Text: Bertrand Tappy
Photo: Gilles Weber

Migration: Dr Sébastien Déglise, surgeon

Dr Sébastien Déglise spent one year in France to learn a new surgical technique.

One of your specialities is aortic endoprosthesis implantation. What more can you tell us about that?

I treat patients who’ve been diagnosed with an abdominal or thoracoabdominal aortic aneurysm. This dilation of the aorta can rupture and cause often fatal haemorrhaging.

Treatment requires surgery, but the alternative to traditional open surgery is the implantation of an endoprosthesis. The spring-like tube is inserted through the femoral artery by way of small incisions in the groin.

The doctor is guided to the aneurysm site by imaging and places the endoprosthesis in the aorta to cover the swelling and prevent it from rupturing. The hospital stay is reduced considerably and the consequences are much less serious for the patient. Plus, these implants are standard, so less costly and more readily available. Sometimes the aneurysm is located too close to the kidneys. A traditional prosthesis can’t be used without the risk of covering the renal arteries.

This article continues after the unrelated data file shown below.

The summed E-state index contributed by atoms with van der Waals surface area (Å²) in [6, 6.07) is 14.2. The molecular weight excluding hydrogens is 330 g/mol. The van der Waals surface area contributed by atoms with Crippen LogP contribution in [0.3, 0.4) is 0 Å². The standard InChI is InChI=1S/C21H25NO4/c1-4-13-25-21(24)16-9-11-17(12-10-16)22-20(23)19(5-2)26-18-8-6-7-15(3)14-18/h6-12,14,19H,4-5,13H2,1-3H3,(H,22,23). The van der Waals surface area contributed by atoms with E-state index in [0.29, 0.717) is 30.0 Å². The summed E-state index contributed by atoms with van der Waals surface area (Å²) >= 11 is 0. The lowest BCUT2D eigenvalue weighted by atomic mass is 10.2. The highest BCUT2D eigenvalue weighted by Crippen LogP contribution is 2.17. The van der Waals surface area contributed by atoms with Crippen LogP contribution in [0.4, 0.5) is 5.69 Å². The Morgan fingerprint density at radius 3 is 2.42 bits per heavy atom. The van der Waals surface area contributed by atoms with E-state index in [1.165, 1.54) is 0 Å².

Which is not the case with the new “complex” prosthesis.

That’s right. The endoprosthesis developed in recent years can be used for more hard-to-treat aneurysms that involve the renal or visceral arteries.

You had to go abroad to learn this technique?

I spent one year at Bordeaux University Hospital in the Vascular Surgery Service headed by Dr Midy and Dr Ducasse. At the Lausanne University Hospital, I worked with my colleague Dr Saucy to present the project to our department, where we had to take into account medical and financial factors. By January 2015, we had already implanted nearly 10 complex endoprostheses and come up with different ways of teaching this technique to our colleagues.




Last name: Déglise

First name: Sébastien

With the chuv since: 2002

Title Associate: physician with the Vascular Surgery Service